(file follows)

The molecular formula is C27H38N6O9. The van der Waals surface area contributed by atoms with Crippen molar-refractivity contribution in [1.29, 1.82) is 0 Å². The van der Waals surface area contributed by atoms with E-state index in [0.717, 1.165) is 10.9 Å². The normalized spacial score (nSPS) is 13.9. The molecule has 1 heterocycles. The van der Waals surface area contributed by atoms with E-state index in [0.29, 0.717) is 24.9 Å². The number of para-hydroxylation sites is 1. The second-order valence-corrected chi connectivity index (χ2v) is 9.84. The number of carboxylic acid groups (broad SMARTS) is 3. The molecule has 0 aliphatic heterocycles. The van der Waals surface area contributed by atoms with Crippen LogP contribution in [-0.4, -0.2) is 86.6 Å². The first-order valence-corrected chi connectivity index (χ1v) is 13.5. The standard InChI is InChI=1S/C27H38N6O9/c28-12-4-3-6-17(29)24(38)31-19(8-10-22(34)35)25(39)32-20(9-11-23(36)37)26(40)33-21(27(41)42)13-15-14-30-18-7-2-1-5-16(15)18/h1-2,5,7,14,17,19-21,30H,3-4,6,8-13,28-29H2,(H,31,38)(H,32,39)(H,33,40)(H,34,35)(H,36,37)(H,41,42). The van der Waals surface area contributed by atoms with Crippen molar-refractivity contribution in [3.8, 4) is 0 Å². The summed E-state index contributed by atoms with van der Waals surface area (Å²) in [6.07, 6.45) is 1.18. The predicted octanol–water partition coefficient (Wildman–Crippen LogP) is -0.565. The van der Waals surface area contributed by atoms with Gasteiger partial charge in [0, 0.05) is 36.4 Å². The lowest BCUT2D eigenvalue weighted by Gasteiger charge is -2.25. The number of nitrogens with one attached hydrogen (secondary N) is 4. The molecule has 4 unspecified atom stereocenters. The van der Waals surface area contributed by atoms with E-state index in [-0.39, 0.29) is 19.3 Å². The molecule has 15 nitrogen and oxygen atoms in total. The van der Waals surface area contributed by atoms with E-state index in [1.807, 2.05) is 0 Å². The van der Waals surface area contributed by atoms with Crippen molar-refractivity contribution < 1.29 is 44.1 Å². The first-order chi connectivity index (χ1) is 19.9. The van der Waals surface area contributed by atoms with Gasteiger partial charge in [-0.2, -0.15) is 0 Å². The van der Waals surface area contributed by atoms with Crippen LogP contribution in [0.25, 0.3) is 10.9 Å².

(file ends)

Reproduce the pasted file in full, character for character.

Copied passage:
The molecular formula is C27H38N6O9. The van der Waals surface area contributed by atoms with Crippen molar-refractivity contribution in [1.29, 1.82) is 0 Å². The van der Waals surface area contributed by atoms with E-state index in [0.717, 1.165) is 10.9 Å². The normalized spacial score (nSPS) is 13.9. The molecule has 1 heterocycles. The van der Waals surface area contributed by atoms with E-state index in [0.29, 0.717) is 24.9 Å². The number of para-hydroxylation sites is 1. The second-order valence-corrected chi connectivity index (χ2v) is 9.84. The number of carboxylic acid groups (broad SMARTS) is 3. The molecule has 0 aliphatic heterocycles. The van der Waals surface area contributed by atoms with Crippen LogP contribution in [-0.4, -0.2) is 86.6 Å². The first-order valence-corrected chi connectivity index (χ1v) is 13.5. The standard InChI is InChI=1S/C27H38N6O9/c28-12-4-3-6-17(29)24(38)31-19(8-10-22(34)35)25(39)32-20(9-11-23(36)37)26(40)33-21(27(41)42)13-15-14-30-18-7-2-1-5-16(15)18/h1-2,5,7,14,17,19-21,30H,3-4,6,8-13,28-29H2,(H,31,38)(H,32,39)(H,33,40)(H,34,35)(H,36,37)(H,41,42). The van der Waals surface area contributed by atoms with Crippen molar-refractivity contribution in [3.8, 4) is 0 Å². The summed E-state index contributed by atoms with van der Waals surface area (Å²) in [6.07, 6.45) is 1.18. The predicted octanol–water partition coefficient (Wildman–Crippen LogP) is -0.565. The van der Waals surface area contributed by atoms with Gasteiger partial charge in [0, 0.05) is 36.4 Å². The lowest BCUT2D eigenvalue weighted by Gasteiger charge is -2.25. The number of nitrogens with one attached hydrogen (secondary N) is 4. The molecule has 4 unspecified atom stereocenters. The van der Waals surface area contributed by atoms with E-state index in [-0.39, 0.29) is 19.3 Å². The molecule has 15 nitrogen and oxygen atoms in total. The van der Waals surface area contributed by atoms with E-state index in [1.807, 2.05) is 0 Å². The van der Waals surface area contributed by atoms with Crippen molar-refractivity contribution < 1.29 is 44.1 Å². The first-order chi connectivity index (χ1) is 19.9. The van der Waals surface area contributed by atoms with Gasteiger partial charge in [-0.2, -0.15) is 0 Å². The van der Waals surface area contributed by atoms with Crippen LogP contribution in [0.25, 0.3) is 10.9 Å².